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Sunday, July 24, 2016

How to defeat summer writing doldrums

"Writing is an exploration. You start from nothing and learn as you go."
E. L. Doctorow in The New York Times (20 October 1985)

Dauphin Island Sunset (photo by Jeff D. Johnston)

cj Sez:  Are you suffering from the same hellacious heat and humidity as I am? As much as I don’t like cold weather, this long string of 90-plus temperatures and rainy days is making me a slug. And to say I’ve been neglecting my writing life would be an understatement. My writing life has been almost non-existent, so I’m having a go at trading perspiration for inspiration. How am I doing that, you ask? Read on.

From Facebook
The first thing was an attempt to restart the critique group. For most of this year, each of us has been busy with our civilian lives (as opposed to the writerly life). One of us became a first-time mother, another entertained beau coup family and traveled, a third faced medical issues, and I loitered around the house, yard, and computer games. One of our members dropped out, but the rest of us were able to meet again a couple of weeks ago, and boy, did that feel good. I immediately felt inspiration massaging away at the brain cramp.

I’ve started re-reading mystery books—some good, some bad…the bad ones are great because as H. G. Wells said, “No compulsion in the world is stronger than the urge to edit someone else’s document.” (Amen.) Plus, I recognize what I don’t like to read and pray that knowledge will improve my writing.

I attended the Alabama Writers Conclave conference in Birmingham, AL, took in several workshops (I'll comment more on those next week), and had ten pages of my languishing work-in-progress professionally critiqued. When the last word on the last page was “good,” I knew I was on the right track. Great feeling.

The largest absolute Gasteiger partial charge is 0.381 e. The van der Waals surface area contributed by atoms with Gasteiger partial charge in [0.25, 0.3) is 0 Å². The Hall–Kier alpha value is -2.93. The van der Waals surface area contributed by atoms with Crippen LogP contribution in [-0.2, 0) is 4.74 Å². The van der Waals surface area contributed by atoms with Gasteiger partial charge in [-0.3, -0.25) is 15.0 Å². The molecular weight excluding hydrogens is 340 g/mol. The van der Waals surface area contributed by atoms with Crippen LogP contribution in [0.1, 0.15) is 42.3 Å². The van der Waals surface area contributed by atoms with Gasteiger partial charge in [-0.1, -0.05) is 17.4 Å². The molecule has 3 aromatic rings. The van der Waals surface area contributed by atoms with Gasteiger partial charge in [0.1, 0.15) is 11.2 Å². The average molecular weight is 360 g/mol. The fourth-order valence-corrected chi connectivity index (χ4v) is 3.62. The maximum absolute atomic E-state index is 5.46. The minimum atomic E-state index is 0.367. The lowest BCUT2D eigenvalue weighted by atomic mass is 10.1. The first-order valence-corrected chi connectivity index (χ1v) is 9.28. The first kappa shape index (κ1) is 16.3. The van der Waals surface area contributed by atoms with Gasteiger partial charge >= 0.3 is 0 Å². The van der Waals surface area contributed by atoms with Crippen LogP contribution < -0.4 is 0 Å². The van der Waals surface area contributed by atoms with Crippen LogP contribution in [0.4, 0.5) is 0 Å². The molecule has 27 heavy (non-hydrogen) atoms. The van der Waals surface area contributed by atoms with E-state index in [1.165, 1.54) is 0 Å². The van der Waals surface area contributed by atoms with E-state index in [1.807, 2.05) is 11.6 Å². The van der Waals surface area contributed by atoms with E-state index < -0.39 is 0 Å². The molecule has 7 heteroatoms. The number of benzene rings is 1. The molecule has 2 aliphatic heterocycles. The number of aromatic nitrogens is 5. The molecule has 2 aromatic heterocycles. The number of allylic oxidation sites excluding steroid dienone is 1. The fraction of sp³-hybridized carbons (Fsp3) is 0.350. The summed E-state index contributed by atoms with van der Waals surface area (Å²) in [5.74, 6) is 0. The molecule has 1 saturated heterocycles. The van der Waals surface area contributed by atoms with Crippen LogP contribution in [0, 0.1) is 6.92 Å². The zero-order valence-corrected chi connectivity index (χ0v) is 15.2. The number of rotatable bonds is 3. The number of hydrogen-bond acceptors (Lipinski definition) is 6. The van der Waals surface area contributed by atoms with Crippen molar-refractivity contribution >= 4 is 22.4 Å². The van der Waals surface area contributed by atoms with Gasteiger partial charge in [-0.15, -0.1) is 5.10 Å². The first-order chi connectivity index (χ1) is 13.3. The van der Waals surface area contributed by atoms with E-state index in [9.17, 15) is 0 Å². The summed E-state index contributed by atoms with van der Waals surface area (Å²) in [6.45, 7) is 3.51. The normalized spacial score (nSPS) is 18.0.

2016 Writers Police Academy
200-word contest prompt

On Friday, I had a relaxing lunch with two other writer friends. We had all attended the conference, and the lunch was a nice way to reinforce our learning experiences and enthuse about what we’re going to write next. Me? I think I’ll seek out some prompts and write a few flash fiction pieces, maybe 200 or 400 words.

Yesterday, I spent an hour describing in detail my protagonist’s office space. (Not to be used in active scene, but in my backup document.) Since she will be in the office several times during the story, I needed to get a visual of the layout firmly fixed in my mind.

I’ve also started editing an old short story. The word count needs to be doubled to make it eligible to submit for an anthology. THAT will be a task, because I naturally write very tight. I’m looking forward to it, though. 

The next thing I’m going to do is head for a change of scenery. It’s been several years since I visited family, friends, and old stomping grounds in Michigan, so I’m headed north, 1100 miles from the Alabama Gulf Coast for a whirlwind one-week (gasp) visit. I’m hoping that when I get home again, I’ll be able to set and meet some new writing deadlines.

That’s my plan. How about you? What do you do to escape the summer writing doldrums?

On Wednesday, lawyer and author Susan Spann has given me permission to reprint her post on the myths of copyrights for novels and other creative work. Super interesting and informative piece. Please stop by and let us know if you’ve found some helpful nuggets.

Okay, you-all guys keep on keeping on, and I’ll try to do the same.

cj
cjpetterson@gmail.com
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3 comments:

  1. I'm spinning my writing wheels, too. Dog days, I guess! It was great to meet you in Birmingham.

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  2. Dog days, indeed. I found lots of useful nuggets at the Conclave conference, and your handouts had a bunch of them. Thanks for stopping by, Kaye.

    Marilyn (aka cj)

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